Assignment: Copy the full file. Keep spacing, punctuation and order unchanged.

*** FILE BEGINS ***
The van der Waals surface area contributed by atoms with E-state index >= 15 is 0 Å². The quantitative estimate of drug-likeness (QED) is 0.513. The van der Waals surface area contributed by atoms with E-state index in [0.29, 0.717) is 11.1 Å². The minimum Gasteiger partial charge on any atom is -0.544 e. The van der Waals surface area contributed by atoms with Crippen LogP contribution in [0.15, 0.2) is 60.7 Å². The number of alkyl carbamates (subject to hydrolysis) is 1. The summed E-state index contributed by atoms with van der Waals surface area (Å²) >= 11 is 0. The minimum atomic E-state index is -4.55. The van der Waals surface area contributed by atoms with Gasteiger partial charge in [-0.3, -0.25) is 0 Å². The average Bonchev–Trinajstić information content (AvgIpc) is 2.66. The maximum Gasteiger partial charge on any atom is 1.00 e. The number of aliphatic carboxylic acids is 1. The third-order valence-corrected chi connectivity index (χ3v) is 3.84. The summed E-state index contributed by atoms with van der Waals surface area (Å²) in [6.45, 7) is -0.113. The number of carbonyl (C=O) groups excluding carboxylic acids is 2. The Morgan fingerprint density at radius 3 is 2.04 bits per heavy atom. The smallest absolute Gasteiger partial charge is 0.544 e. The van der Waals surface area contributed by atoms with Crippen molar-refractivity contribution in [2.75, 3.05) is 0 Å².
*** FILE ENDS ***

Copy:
The van der Waals surface area contributed by atoms with E-state index >= 15 is 0 Å². The quantitative estimate of drug-likeness (QED) is 0.513. The van der Waals surface area contributed by atoms with E-state index in [0.29, 0.717) is 11.1 Å². The minimum Gasteiger partial charge on any atom is -0.544 e. The van der Waals surface area contributed by atoms with Crippen LogP contribution in [0.15, 0.2) is 60.7 Å². The number of alkyl carbamates (subject to hydrolysis) is 1. The summed E-state index contributed by atoms with van der Waals surface area (Å²) >= 11 is 0. The minimum atomic E-state index is -4.55. The van der Waals surface area contributed by atoms with Gasteiger partial charge in [-0.3, -0.25) is 0 Å². The average Bonchev–Trinajstić information content (AvgIpc) is 2.66. The maximum Gasteiger partial charge on any atom is 1.00 e. The number of aliphatic carboxylic acids is 1. The third-order valence-corrected chi connectivity index (χ3v) is 3.84. The summed E-state index contributed by atoms with van der Waals surface area (Å²) in [6.45, 7) is -0.113. The number of carbonyl (C=O) groups excluding carboxylic acids is 2. The Morgan fingerprint density at radius 3 is 2.04 bits per heavy atom. The smallest absolute Gasteiger partial charge is 0.544 e. The van der Waals surface area contributed by atoms with Crippen molar-refractivity contribution in [2.75, 3.05) is 0 Å².